Wednesday, February 26, 2014

Back to Square One

I'll ask forgiveness in advance if I don't make a whole lot of sense. I'm medicated.

I finally got the call for surgery yesterday. My fabulous doctor (I really can't say enough about his fabulousness) put me on the emergency surgery list which meant after the regularly scheduled operations were done for the day the gotta fit you in or came in off the street and need surgery patients get to go.

Let's pause and talk about food. I love food. I mean, I LOVE food. So fasting and I don't really mix. I was ordered to fast from 9 am yesterday morning so I did get to have breakfast and more importantly coffee but by 1 pm I was hungry and by 4 pm I had to go to bed because I was downright bitchy.

We arrived at the hospital for 7 pm and got prepped. I was expected to go into the OR at 9 but alas a baby needed to be born ASAP and well, let's face it, that's a no brainer (the anesthetist (who, by the way, was Yum-my!) told me after the baby had been born in distress but was doing better so yay!)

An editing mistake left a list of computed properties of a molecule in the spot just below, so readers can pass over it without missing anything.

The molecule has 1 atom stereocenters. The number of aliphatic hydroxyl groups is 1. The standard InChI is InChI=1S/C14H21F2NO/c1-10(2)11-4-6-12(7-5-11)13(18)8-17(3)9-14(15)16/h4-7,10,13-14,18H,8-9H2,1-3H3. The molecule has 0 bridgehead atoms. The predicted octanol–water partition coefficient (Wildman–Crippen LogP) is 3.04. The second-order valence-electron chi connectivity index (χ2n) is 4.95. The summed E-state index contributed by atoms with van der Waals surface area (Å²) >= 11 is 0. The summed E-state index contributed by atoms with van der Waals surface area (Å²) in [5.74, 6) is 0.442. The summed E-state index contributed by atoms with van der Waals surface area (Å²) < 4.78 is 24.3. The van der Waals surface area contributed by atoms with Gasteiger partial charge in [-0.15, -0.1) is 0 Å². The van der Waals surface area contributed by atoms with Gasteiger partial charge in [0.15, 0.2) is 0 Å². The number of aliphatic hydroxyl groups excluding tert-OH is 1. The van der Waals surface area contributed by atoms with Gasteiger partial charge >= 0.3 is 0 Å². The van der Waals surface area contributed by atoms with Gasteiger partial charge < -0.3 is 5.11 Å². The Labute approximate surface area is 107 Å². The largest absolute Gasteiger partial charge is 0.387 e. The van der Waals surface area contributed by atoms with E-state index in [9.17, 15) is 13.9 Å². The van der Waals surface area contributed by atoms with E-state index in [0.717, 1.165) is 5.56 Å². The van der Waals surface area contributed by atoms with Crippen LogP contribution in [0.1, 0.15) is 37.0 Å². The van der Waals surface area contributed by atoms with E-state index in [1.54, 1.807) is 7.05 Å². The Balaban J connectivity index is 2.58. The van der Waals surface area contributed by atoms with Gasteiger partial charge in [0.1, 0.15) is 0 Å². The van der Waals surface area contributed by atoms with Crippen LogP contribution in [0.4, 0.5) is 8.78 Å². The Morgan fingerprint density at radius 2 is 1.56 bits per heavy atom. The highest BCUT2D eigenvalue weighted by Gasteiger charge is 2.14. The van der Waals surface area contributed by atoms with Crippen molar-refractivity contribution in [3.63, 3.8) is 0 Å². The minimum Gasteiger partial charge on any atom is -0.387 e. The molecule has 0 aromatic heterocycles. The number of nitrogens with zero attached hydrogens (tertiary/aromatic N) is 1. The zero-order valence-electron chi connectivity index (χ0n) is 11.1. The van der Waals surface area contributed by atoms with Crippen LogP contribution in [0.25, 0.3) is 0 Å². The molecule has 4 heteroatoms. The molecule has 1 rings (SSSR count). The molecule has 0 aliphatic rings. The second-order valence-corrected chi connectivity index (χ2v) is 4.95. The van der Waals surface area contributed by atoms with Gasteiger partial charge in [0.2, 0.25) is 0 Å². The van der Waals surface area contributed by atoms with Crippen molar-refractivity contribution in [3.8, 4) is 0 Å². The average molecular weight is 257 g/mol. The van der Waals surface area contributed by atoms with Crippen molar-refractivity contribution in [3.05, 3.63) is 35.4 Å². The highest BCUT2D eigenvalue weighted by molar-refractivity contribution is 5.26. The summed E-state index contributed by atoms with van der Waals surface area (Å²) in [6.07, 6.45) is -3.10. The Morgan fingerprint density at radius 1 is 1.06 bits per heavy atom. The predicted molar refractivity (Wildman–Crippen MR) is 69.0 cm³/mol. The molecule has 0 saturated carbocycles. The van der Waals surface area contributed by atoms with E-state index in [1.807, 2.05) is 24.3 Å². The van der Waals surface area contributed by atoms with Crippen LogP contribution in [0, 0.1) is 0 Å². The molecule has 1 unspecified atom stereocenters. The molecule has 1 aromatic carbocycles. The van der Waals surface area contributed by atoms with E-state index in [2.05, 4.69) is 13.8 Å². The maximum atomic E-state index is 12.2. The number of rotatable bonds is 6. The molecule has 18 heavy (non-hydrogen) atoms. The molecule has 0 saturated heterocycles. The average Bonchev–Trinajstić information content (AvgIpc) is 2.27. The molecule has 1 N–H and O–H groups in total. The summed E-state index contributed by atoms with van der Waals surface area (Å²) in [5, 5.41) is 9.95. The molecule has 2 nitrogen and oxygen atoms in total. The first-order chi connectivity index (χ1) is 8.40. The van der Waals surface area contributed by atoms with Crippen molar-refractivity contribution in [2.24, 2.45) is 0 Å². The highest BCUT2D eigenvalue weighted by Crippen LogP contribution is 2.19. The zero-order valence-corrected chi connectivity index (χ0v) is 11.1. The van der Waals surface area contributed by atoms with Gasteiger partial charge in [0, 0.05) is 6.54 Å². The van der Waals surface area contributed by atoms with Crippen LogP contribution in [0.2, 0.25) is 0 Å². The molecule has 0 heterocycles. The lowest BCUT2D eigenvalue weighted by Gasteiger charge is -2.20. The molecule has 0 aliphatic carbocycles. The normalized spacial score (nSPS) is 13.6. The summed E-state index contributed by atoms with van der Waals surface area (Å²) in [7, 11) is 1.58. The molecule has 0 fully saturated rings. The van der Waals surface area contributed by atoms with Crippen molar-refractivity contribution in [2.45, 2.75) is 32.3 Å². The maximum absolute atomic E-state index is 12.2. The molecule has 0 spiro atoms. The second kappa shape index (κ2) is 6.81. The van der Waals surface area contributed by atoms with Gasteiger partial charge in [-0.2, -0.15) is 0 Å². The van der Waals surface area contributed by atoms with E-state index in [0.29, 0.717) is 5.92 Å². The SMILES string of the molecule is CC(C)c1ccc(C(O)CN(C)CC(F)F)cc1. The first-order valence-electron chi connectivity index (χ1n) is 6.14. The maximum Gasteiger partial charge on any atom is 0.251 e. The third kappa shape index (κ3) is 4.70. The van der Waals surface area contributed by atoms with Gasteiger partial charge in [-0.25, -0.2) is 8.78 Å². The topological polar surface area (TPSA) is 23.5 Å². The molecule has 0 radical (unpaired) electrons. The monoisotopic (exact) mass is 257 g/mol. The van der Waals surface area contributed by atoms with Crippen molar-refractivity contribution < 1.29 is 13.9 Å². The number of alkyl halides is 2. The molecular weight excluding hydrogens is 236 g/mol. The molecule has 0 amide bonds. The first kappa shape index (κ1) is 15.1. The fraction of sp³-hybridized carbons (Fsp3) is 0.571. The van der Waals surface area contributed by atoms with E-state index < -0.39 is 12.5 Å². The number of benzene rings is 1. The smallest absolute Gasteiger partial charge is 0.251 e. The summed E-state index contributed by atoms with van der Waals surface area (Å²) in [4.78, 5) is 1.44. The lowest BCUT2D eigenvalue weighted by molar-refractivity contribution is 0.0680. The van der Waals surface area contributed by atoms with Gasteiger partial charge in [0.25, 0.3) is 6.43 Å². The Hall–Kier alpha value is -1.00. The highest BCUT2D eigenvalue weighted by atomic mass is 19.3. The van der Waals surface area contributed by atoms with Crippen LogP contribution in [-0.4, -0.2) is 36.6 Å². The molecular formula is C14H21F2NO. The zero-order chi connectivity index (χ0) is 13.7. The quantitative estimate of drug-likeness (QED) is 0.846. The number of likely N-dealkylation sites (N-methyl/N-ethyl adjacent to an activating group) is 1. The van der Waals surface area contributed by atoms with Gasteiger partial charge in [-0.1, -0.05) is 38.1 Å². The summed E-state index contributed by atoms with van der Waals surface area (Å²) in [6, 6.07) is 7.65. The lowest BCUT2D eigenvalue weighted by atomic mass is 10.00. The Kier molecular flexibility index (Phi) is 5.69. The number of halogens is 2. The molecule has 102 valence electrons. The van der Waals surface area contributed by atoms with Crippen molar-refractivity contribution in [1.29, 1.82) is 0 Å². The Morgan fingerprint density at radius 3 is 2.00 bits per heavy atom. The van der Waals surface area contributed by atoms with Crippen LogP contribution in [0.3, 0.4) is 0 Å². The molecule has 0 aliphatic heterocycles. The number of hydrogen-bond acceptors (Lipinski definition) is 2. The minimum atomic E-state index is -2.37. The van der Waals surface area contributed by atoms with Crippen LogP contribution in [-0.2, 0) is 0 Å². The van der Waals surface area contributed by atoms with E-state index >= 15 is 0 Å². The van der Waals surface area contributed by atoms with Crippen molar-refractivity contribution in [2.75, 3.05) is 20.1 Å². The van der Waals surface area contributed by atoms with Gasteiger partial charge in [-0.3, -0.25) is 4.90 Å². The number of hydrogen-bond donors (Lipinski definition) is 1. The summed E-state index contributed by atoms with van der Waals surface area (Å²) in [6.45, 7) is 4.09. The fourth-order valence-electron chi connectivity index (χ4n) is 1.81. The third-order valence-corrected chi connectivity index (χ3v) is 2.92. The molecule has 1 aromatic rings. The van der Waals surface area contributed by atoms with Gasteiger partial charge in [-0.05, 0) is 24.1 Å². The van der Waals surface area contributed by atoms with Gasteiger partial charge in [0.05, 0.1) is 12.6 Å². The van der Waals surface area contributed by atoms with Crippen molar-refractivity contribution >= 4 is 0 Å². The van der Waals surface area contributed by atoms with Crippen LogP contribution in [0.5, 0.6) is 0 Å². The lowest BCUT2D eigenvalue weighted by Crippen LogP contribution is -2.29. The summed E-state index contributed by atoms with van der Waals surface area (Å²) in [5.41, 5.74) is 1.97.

So at 10 pm they wheeled me into the OR and got busy. I got home at 1:30 this morning.

The doctor removed the implant, removed the skin that was all gross from the big purple lump, fixed the flap and put a new expander in. In a month he'll start filling it again and then hopefully, in the early summer I'll have the swap out surgery again (the one I just had in January).

It's been a long road and it's taking a toll on my family, even though they'll never say that out loud. I'm so lucky to have them.

So, we're back to square one again. I'm okay with that. It needs to be done right or I'm going to end up having way more surgeries than this.

On an even more positive note I didn't start crying in the OR this time until they put the oxygen mask on my face....that's a record!

Tuesday, February 18, 2014

Now That's Some Good Advice

I stopped into my school today to pick up some books I ordered. Despite not being there I'm still a book-a-holic and when that Scholastic catalogue comes in I can't help but buy some. God knows what I'm going to do with my collection of 5000 picture books when Connor outgrows them and I retire. Save them for the grandkids I guess. My kids will never have to buy books for their kids.

Anyway, I spoke with my principal about my upcoming surgery and my frustration with not knowing when it will be and how long I'll be out. And he said to me....